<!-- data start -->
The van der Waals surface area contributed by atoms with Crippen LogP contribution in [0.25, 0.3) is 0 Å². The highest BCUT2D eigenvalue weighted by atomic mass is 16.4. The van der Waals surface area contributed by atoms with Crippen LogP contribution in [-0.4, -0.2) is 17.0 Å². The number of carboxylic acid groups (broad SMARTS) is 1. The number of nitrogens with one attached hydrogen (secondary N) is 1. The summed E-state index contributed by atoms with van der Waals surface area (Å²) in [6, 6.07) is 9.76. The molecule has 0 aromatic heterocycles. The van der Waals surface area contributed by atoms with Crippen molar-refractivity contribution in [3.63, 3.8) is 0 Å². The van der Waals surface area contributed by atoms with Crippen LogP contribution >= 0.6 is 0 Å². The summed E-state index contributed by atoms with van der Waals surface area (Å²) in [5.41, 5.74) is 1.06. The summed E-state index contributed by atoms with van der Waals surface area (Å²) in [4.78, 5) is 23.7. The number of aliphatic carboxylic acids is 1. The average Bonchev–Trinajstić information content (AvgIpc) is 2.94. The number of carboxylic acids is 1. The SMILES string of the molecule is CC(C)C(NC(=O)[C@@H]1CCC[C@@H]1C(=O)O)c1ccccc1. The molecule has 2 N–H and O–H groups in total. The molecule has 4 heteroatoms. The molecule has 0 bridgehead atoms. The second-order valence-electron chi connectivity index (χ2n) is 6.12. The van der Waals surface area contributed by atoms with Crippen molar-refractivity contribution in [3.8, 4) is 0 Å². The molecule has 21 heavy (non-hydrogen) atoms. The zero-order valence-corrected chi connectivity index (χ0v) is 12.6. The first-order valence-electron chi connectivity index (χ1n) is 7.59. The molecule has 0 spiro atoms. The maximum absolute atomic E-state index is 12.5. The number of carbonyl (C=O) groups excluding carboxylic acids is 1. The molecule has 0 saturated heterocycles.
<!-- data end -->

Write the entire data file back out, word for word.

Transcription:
The van der Waals surface area contributed by atoms with Crippen LogP contribution in [0.25, 0.3) is 0 Å². The highest BCUT2D eigenvalue weighted by atomic mass is 16.4. The van der Waals surface area contributed by atoms with Crippen LogP contribution in [-0.4, -0.2) is 17.0 Å². The number of carboxylic acid groups (broad SMARTS) is 1. The number of nitrogens with one attached hydrogen (secondary N) is 1. The summed E-state index contributed by atoms with van der Waals surface area (Å²) in [6, 6.07) is 9.76. The molecule has 0 aromatic heterocycles. The van der Waals surface area contributed by atoms with Crippen molar-refractivity contribution in [3.63, 3.8) is 0 Å². The van der Waals surface area contributed by atoms with Crippen LogP contribution >= 0.6 is 0 Å². The summed E-state index contributed by atoms with van der Waals surface area (Å²) in [5.41, 5.74) is 1.06. The summed E-state index contributed by atoms with van der Waals surface area (Å²) in [4.78, 5) is 23.7. The number of aliphatic carboxylic acids is 1. The average Bonchev–Trinajstić information content (AvgIpc) is 2.94. The number of carboxylic acids is 1. The SMILES string of the molecule is CC(C)C(NC(=O)[C@@H]1CCC[C@@H]1C(=O)O)c1ccccc1. The molecule has 2 N–H and O–H groups in total. The molecule has 4 heteroatoms. The molecule has 0 bridgehead atoms. The second-order valence-electron chi connectivity index (χ2n) is 6.12. The van der Waals surface area contributed by atoms with Crippen molar-refractivity contribution in [3.8, 4) is 0 Å². The molecule has 21 heavy (non-hydrogen) atoms. The zero-order valence-corrected chi connectivity index (χ0v) is 12.6. The first-order valence-electron chi connectivity index (χ1n) is 7.59. The molecule has 0 spiro atoms. The maximum absolute atomic E-state index is 12.5. The number of carbonyl (C=O) groups excluding carboxylic acids is 1. The molecule has 0 saturated heterocycles.